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RALEIGH, N.C. (AP) — A commission on Monday will begin reviewing the Common Core targets for math and the English language that North Carolina's public school students must meet.
The Academic Standards Review Commission has a year to review what students should learn between kindergarten and high school graduation. The standards started to show up in classrooms two years ago and will stay in place until any changes are finalized.
The review is under way thanks to a new law passed after parents and teachers complained some of the standards were inappropriate for younger children. Tea party Republicans argued Common Core amounted to a federal takeover of education.
A national organization of state school officers and the National Governors Association developed the Common Core standards, which the federal government encouraged states to accept with potential grant money as an incentive. Forty-four states and Washington, D.C., adopted them, with North Carolina one of the earliest to sign on. Indiana, Oklahoma, South Carolina and Missouri have since decided to re-write the Common Core standards.
The North Carolina commission could recommend ways to modify the standards or, less likely, that they should be left alone.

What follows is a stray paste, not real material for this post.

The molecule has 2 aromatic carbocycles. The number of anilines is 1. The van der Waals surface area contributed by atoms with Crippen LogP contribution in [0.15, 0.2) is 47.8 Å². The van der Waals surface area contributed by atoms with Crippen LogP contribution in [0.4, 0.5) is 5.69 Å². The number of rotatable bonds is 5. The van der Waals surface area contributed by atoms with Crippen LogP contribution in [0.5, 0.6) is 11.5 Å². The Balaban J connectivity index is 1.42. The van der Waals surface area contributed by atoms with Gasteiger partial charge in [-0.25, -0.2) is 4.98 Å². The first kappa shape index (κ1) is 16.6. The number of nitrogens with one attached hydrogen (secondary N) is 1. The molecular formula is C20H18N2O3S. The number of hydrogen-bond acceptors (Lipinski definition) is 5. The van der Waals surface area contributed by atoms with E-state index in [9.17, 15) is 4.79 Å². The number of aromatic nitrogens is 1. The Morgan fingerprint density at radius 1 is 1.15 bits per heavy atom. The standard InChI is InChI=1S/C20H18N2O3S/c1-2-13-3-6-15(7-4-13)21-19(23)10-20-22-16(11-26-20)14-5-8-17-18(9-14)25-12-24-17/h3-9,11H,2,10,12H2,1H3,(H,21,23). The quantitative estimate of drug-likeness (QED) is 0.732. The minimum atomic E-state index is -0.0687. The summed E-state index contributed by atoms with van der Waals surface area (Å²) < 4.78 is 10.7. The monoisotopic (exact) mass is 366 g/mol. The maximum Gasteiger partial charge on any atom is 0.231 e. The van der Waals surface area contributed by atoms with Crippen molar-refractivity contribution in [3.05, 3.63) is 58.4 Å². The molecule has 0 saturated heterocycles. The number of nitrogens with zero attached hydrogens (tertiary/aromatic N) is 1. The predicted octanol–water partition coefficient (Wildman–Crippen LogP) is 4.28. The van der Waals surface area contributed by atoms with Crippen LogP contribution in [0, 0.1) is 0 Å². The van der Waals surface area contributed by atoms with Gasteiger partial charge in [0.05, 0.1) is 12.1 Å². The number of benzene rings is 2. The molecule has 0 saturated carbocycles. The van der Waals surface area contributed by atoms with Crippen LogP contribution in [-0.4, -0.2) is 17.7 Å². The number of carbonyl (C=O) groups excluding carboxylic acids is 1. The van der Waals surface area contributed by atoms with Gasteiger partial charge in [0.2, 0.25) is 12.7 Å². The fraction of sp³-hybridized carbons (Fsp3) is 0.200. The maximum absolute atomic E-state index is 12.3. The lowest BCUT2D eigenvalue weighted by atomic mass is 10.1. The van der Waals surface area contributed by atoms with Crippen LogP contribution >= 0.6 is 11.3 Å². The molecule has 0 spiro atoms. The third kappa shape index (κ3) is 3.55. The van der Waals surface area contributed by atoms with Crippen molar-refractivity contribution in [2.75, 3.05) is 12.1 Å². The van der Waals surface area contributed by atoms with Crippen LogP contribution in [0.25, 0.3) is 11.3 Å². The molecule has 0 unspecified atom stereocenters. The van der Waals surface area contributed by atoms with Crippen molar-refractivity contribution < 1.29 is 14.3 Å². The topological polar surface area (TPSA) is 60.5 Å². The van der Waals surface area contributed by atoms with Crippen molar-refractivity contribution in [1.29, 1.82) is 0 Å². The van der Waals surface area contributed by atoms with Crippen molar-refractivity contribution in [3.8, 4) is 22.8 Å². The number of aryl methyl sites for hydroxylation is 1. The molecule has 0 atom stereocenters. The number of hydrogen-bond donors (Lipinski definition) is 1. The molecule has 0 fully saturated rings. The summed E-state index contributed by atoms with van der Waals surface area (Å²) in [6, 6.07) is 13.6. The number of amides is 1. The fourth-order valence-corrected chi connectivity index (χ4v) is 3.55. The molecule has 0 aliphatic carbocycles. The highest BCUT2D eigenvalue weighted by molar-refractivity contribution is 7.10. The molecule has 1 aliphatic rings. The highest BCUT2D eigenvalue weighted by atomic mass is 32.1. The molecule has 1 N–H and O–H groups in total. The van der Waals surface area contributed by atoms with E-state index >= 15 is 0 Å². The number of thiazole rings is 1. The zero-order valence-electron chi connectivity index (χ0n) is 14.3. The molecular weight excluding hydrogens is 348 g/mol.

"I'm hopeful that the standards will remain strong and any issues with age-appropriateness standards, that those would be the ones that would be addressed," said Phil Kirk, a Republican business leader who headed the state school board for six years under former Democratic Govs. Jim Hunt and Mike Easley. "We've spent tens of millions of dollars developing the standards and training teachers and it will be frustrating if we have to start all over on that."
He is watching who the 11-member volunteer commission appoints as its consultants for clues as to what direction the revision of Common Core might take.
North Carolina has spent more than $66 million to train teachers on the standards, which are supposed to focus on key concepts and help students understand how to apply them in real-life situations, State Schools Superintendent June Atkinson said.
The law passed by the General Assembly and signed by Gov. Pat McCrory this summer directs the commission to survey parents, teachers and others on new standards. The commission also could hold town hall meetings.
McCrory said he signed the law establishing the review of Common Core because it offered a chance to address complaints by teachers, parents and students of over-testing.
The review commission was required by law to meet before Sept. 1. It's not clear whether there will be any repercussions for the three-week delay.
Emery Dalesio can be reached at http://twitter.com/emerydalesio
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